Timothy Adeola Odutola was a politician and pre-independence member of the Nigerian aristocracy. Born in June 1902 to a Muslim father and a converted Christian mother. In his time Odutola was among the few kids whose parents embraced education on their behalf, and the young Odutola started with St. Saviour’s Primary School, then at Italupe. He was sent off to Ile Ife upon the death of his father in 1915, which led to a temporary halt to his education. Upon his return to Ijebu, he met Otubusin who was to become the Awujale of Ijebu. Otubusin encouraged him to go back to primary school, and he did, gaining admission into secondary school at the relatively mature age of 17. He was tutored under the influence of the famous Reverend Ransome Kuti at Ijebu Ode Grammar School. Odutola thereafter moved to Lagos where he served as a civil servant and where he also tried his hands on entrepreneurship.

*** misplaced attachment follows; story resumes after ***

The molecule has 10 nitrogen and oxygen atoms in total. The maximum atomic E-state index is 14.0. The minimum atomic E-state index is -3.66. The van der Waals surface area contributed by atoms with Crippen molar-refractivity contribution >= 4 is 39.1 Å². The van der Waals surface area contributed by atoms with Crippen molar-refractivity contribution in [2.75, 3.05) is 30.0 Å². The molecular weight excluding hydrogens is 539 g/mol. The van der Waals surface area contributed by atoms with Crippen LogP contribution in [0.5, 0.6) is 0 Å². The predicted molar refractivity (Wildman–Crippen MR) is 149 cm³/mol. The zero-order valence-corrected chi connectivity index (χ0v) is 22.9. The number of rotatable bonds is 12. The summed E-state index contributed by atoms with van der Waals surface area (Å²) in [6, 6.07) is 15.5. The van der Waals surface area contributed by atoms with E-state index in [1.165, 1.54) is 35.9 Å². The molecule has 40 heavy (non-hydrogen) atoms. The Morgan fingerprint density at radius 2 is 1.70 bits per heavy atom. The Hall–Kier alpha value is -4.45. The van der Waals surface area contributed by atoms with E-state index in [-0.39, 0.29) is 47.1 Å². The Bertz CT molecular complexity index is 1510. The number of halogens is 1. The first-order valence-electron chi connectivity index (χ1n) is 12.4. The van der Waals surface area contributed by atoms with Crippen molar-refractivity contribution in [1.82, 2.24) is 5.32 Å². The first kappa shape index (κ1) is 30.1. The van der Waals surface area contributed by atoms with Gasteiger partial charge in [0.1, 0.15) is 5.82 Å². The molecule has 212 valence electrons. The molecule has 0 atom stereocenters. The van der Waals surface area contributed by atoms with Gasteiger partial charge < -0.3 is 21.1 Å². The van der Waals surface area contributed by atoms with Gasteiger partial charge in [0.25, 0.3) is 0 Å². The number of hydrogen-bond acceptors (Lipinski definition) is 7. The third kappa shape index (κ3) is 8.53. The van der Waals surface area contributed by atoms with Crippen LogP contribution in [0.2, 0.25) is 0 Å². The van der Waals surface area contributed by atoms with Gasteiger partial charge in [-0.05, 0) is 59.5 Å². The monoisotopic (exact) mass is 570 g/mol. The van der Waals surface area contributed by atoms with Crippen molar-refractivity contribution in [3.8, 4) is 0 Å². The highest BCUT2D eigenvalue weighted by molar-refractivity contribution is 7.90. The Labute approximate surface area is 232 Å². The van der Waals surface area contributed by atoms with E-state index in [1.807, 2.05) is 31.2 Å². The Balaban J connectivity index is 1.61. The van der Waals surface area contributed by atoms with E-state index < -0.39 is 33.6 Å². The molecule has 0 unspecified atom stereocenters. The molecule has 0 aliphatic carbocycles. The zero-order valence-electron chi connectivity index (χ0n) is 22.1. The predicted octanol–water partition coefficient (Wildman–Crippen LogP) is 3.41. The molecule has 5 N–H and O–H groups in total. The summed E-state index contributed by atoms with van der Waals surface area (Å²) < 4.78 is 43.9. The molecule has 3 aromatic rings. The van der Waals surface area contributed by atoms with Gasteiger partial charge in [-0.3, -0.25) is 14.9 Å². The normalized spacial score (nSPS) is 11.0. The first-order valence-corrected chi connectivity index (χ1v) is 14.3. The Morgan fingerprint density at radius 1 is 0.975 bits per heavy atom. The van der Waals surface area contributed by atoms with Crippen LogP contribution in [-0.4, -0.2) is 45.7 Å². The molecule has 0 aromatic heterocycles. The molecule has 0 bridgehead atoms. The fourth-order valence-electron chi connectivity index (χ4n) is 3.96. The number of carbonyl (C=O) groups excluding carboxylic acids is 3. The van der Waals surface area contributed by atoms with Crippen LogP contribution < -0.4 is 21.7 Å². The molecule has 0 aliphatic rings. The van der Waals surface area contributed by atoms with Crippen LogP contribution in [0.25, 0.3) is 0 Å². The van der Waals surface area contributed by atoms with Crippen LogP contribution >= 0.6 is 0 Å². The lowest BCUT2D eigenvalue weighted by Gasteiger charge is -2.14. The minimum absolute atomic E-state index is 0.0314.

Odutola’s return to St. Savior’s Church Ijebu Ode, engineered by otubusin in 1940 marked the end of the inadvertent monopoly of leadership of Ijebu church by the Egba since 1892. The power bloc that he formed together with Nathaniel Olusoga became the forum for defense of the measures being taken by the Awujale who in spite of his gross unpopularity, found sympathy in the church community. His relationship with Awujale Otubusin will temporarily sour. In those times the Awujale wanted him to be banished permanently from Ijebu province to non-Yoruba places.
Odutola represented the Ijebu Province in the Western House of Assembly between 1947 and 1950. He served in various capacities as a legislator. During Nigeria’s early years of independence, he was a member of Senate, and he emerged as a member of the constituent assembly in 1978. He was honored with the Order of the British Empire (OBE) in 1948 and Commander of the Order of the Niger (CON) in 1982. Adeola Odutola died in 1992.